Neighborhood Ownership Model

What is the Neighborhood Ownership Model?

In 2009, the residents of Lafayette Square were fed up with excessive crime in their neighborhood.  They partnered with the Circuit Attorney’s office and Law Enforcement to devise a plan to keep their neighborhood safe.  The result of this partnership was the Neighborhood Ownership Model.  The NOM provides a way for residents to actively participate in lowering crime and addressing quality of life issues in their neighborhood.  Here are just a few examples of NOM components:

 ·         Citizens on Patrol

·         Neighborhood Impact Statements

·         Victim Support

·         Neighborhood Orders of Protection

·         Technology-based solutions including cameras, crime alert emails, and phone chains

Each neighborhood can pick and choose which components are best suited to their needs.  To date, there are 15+ neighborhoods that have implemented NOM components, including Holly Hills.  These efforts on the part of citizens make a difference, as evidenced by the fact that Lafayette Square rose from the 27th safest neighborhood to the 9th safest neighborhood after just a year of implementing NOM techniques. 

Holly Hills has been an active participant in the NOM for several years.  A handful of Holly Hills residents have already received training and are actively implementing the following techniques:  Citizens on Patrol,  Neighborhood Impact Statements, and Victim Support.  If you would like to become an active partner in keeping Holly Hills safe by becoming involved in NOM activities, please email the NOM Team Lead for Holly Hills, Lisa Bertke at

Here is more info about each NOM component:


After attending a brief training session, you will be able to submit Neighborhood Impact Statement letters to the Circuit Attorney’s office.  These letters relate to a specific crime that occurred in your neighborhood and are entered as evidence in the case.  The letters help the judge to understand the direct impact that this crime has had on our community and can make a real difference.  Judges considers these letters carefully.  The other piece of Court Advocacy is a physical presence in the courtroom.  Some neighborhoods are able to gather a large group to appear in court for cases that are particularly impactful to residents.  If the judge sees a large presence of neighborhood residents in the courtroom, especially at the sentencing phase, it can have quite an impact on his/her decision.  The Court Advocacy Component is where we as a neighborhood have been most successful.  To date, a handful of Holly Hills residents have received Court Advocacy training and have actively participated in submitting Neighborhood Impact Statements in 6 cases.  The results have been impressive.

 ·         An elderly resident was followed from their bank and robbed.   Residents submitted a Neighborhood Impact Statement and the driver of the getaway vehicle received a five year sentence. 

·         A young man that burglarized several homes in the Holly Hills and Bevo neighborhoods was apprehended and residents of both neighborhoods submitted impact statements.  The defendant was convicted and  sentenced to seven years.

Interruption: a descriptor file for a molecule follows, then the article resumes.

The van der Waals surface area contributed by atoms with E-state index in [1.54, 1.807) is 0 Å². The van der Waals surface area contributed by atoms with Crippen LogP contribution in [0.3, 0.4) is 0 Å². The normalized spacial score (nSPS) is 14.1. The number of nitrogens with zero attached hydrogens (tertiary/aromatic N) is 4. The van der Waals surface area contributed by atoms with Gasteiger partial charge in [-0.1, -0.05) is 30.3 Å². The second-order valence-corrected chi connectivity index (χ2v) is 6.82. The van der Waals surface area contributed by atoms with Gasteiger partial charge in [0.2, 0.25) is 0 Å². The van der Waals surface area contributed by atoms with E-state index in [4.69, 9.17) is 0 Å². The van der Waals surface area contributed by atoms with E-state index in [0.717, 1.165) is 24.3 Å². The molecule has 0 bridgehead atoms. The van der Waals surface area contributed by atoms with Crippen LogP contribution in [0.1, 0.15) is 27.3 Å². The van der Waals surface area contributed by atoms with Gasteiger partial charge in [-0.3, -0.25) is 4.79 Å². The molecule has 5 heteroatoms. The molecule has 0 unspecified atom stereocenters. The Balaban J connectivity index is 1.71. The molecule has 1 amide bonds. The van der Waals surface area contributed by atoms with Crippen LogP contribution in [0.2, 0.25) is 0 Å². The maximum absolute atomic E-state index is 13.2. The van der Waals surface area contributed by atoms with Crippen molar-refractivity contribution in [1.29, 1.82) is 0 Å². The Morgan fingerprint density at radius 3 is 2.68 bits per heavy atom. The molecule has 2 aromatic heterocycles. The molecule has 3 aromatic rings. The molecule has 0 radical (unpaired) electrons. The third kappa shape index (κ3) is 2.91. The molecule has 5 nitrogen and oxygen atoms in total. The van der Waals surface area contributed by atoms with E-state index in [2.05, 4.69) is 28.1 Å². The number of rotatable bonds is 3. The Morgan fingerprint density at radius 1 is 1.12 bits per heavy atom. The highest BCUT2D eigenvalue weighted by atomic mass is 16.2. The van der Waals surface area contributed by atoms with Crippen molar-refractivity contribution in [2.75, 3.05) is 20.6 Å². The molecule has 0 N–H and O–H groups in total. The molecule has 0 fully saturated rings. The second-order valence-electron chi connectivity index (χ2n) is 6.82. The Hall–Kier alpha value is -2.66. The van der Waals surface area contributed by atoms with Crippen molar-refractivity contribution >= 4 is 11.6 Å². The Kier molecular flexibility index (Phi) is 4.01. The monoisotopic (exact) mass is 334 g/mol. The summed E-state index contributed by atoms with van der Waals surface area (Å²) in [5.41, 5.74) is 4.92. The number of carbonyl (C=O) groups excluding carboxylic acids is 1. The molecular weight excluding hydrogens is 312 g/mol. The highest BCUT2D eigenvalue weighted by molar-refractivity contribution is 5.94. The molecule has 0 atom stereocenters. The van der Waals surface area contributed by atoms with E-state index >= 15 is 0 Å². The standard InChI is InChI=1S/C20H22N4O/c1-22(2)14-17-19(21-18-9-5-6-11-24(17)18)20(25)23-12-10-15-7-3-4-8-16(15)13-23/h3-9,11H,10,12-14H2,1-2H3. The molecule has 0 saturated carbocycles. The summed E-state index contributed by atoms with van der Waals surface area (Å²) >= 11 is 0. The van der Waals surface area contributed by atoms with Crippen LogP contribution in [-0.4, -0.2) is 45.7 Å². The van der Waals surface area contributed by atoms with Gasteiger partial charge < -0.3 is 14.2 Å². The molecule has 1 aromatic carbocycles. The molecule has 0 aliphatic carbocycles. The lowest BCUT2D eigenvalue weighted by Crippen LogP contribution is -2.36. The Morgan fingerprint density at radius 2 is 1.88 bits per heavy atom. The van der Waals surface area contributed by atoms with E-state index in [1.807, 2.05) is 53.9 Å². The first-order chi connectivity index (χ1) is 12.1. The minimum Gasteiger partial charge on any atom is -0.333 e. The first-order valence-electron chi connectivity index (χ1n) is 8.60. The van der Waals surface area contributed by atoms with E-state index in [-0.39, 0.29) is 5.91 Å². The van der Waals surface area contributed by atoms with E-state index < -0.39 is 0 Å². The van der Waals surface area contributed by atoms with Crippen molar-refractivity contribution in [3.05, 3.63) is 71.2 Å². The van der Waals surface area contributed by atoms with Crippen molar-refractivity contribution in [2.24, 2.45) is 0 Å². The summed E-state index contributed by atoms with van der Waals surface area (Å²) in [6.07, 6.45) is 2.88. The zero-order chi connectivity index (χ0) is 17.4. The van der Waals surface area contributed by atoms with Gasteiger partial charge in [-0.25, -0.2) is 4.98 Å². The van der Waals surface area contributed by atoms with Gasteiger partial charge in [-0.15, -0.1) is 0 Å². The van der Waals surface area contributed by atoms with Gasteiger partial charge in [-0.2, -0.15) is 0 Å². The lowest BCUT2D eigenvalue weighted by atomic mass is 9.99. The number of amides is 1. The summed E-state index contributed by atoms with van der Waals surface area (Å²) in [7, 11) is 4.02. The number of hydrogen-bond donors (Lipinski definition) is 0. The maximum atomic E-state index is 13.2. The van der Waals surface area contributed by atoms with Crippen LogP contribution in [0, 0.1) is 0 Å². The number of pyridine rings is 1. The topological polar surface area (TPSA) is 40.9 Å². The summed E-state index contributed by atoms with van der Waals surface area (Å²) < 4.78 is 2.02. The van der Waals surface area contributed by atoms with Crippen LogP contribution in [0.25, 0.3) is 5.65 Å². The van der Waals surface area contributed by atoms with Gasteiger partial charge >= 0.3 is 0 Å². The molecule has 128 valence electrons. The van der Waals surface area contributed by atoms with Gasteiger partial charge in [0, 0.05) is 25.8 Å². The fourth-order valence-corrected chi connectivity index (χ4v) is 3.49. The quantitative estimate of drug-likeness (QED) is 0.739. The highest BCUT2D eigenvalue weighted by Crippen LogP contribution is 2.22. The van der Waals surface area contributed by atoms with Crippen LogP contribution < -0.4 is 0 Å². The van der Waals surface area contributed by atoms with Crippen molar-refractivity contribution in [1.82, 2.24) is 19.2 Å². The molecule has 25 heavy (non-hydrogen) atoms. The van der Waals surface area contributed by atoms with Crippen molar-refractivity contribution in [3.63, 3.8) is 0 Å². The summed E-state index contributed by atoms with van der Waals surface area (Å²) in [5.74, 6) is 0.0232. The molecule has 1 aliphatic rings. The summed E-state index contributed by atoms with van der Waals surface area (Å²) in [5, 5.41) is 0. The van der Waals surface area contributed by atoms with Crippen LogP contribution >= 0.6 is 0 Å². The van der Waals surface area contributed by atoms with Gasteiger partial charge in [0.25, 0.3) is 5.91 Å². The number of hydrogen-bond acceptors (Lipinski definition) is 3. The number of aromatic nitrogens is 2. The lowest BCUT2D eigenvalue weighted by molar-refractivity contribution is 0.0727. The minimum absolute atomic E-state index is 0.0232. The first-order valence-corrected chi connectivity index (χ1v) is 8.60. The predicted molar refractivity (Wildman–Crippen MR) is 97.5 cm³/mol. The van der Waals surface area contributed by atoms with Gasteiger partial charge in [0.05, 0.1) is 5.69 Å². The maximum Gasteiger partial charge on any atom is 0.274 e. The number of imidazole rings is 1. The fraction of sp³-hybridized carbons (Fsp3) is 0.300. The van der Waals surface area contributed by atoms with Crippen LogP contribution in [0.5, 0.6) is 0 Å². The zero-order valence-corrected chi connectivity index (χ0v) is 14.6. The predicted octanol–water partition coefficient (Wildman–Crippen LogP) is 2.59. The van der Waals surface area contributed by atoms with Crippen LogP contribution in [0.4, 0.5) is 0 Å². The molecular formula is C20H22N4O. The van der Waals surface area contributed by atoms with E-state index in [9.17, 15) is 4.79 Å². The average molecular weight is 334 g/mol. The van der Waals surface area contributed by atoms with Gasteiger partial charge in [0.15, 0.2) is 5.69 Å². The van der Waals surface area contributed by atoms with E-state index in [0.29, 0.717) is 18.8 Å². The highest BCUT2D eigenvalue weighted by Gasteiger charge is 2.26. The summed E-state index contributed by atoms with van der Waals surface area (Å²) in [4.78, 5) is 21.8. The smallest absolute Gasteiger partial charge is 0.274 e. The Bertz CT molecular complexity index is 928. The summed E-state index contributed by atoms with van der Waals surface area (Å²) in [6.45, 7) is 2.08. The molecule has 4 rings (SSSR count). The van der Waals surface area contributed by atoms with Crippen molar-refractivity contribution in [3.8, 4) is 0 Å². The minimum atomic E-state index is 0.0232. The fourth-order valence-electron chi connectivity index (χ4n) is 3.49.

·         A man who forced his way into the home of an elderly resident, knocking her down with her own walker and robbing her was apprehended.  Holly Hills residents submitted an impact statement and he was  sentenced to five years. 

·        A teenager was convicted of car-jacking a resident was apprehended.  Holly Hills residents submitted an impact statement and the defendant is currently serving a sentence in the Juvenile Detention Center. 


 ·      A man has been accused of robbery at knifepoint of two Family Dollars stores (including the one in Holly Hills).  A Neighborhood Impact Statement has been submitted and we are currently awaiting the trial phase.

·        A man has been accused of committing murder in a domestic incident on Bowen.  A Neighborhood Impact Statement has been submitted and we are currently awaiting the trial phase.


Activities include providing support to victims of a local crime including driving victims to court, helping them file police reports, etc.  We have one Holly Hills resident that has received the Victim Support training and has been actively supporting victims of crimes in our neighborhood.


After a brief training session and a ride-along with a police officer or a fellow COPer, you will patrol your neighborhood and report any suspicious activity or any nuisance or problem properties.  We have several residents that have attending this training and are actively keeping an eye out while out and about in the neighborhood.  Some neighbors choose to incorporate a patrol while walking their dog on a daily basis, others choose to drive the long way around and cruise through an alley on occasion.  While patrolling you are generally not expected to stumble across a crime in progress, but two Holly Hills residents that are actively patrolling uncovered crimes in recent years and phoned them into police.   More frequently, patrolling is about observing and reporting quality of life issues.  Noticing graffiti on a garage and reporting it, reporting a property that isn’t keeping up with their lawn care properly, or spotting illegal dumping and reporting it to the CSB.